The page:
He emphasised that pest management was NOT checking boxes and should not be perceived to be so. The technician should not be spending time checking them when technology can provide that information and complete the report. Transport to and from site may seem an inevitable cost on time but we are at the threshold of the age of driverless vehicles. Instead of ‘driving’, the technician could spend time reviewing what is happening on site.
Other examples put forward included using virtual reality both in training (out of season pests for example) and for technicians to learn the site layout before arrival. He also raised the possibility of using ‘recognition’ software to identify some of the less obvious pests.
From a personal point of view, the writer of this article attended a similarly titled seminar three years ago. In that short time possibilities have crystallised and, what seemed then science fiction is rapidly turning into accessible fact!
Apprenticeships almost with us
There has never been a formal apprenticeship for professional pest management in the UK but in a matter of a few weeks, at most, there will be a fully fledged and funded apprenticeship scheme up and running. It’s another big step forward in the march to professionalise our sector and we have the British Pest Control Association to thank for taking the lead on this. The new apprenticeships will be open to anyone – youngsters leaving school or older folks looking to re-train and learn new skills. What’s more whilst BPCA has played a leading role in developing the scheme, you don’t need to be a member of BPCA to benefit from it.
Fourteen companies including large and small organisations were involved in the Apprenticeship Task Force but as is usually the case it has been a few key individuals who have given their time to turn the idea into reality. Martin Rose-King from Bounty Pest Control who has chaired the Employer Development Group thanked David Cross (Rentokil) David Lodge (Beaver) Andy Gray (Ecolab) and Lewis Jenkins (Check) for their efforts.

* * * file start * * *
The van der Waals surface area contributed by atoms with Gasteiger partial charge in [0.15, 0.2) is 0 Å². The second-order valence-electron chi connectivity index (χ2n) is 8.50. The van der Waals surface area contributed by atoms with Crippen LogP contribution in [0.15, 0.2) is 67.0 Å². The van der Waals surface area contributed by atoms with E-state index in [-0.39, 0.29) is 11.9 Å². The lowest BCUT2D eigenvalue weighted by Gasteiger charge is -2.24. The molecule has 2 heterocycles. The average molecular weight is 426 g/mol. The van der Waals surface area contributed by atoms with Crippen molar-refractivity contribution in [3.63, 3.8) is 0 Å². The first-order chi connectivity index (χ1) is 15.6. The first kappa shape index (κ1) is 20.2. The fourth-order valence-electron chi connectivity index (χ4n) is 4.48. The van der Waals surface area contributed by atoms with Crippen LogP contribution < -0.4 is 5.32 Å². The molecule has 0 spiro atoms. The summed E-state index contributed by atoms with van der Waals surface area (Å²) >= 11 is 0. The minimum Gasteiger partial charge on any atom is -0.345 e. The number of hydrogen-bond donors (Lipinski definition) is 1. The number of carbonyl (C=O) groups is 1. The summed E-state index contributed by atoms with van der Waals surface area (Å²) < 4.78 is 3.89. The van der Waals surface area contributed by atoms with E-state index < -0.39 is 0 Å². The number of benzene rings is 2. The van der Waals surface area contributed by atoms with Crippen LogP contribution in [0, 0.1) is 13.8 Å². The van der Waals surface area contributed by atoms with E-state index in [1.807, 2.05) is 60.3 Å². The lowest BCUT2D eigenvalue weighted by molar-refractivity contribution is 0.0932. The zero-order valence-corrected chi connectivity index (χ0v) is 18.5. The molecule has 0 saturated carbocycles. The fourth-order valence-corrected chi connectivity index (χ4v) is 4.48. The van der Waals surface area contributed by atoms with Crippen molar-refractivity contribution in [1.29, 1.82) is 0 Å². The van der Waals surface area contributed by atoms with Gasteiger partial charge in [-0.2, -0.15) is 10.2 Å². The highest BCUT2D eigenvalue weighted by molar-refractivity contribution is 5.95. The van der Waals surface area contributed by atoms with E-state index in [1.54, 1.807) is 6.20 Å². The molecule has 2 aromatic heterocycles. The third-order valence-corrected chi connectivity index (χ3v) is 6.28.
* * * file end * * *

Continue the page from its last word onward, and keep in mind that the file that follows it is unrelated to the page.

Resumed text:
Thanks should also go to Martin who is clearly passionate about this project. He was even prepared to stand-up in public to talk about it – something he confided he would really rather not have to do. Martin also thanked his co-presenter BPCA’s training development manager, Karen Dawes who went on to outline the content of the apprenticeship, which will last a minimum of 12 months and has a strong practical content. The scheme will be launched as soon as the group has final government clearance for the proposed assessment standard. This is expected to arrive any day, so watch this space.
Resistance draws them in
Whilst the show generally quietened off in the afternoon, plenty of people stayed on for the final session of the day: Resistance – back to basics, from Clive Boase of the Pest Management Consultancy.
Clive explained how resistance can quickly build-up. Mutations occur naturally during the formation of egg and sperm cells. Most of these go unnoticed but some can be beneficial allowing a few individuals to survive chemical treatment. These individuals go on to breed, passing on the resistant genes to their offspring. Continued applications of the same chemical or group of chemicals favours the resistant individuals and soon the majority of the population will be resistant. It is an entirely natural process and is actually just evolution in action.
He went on to look at what can be done to control resistant populations and how to prevent the development of resistance in the first place such as alternating between chemicals with different modes of action. We will be reviewing his presentation in more depth in the next issue of Pest magazine.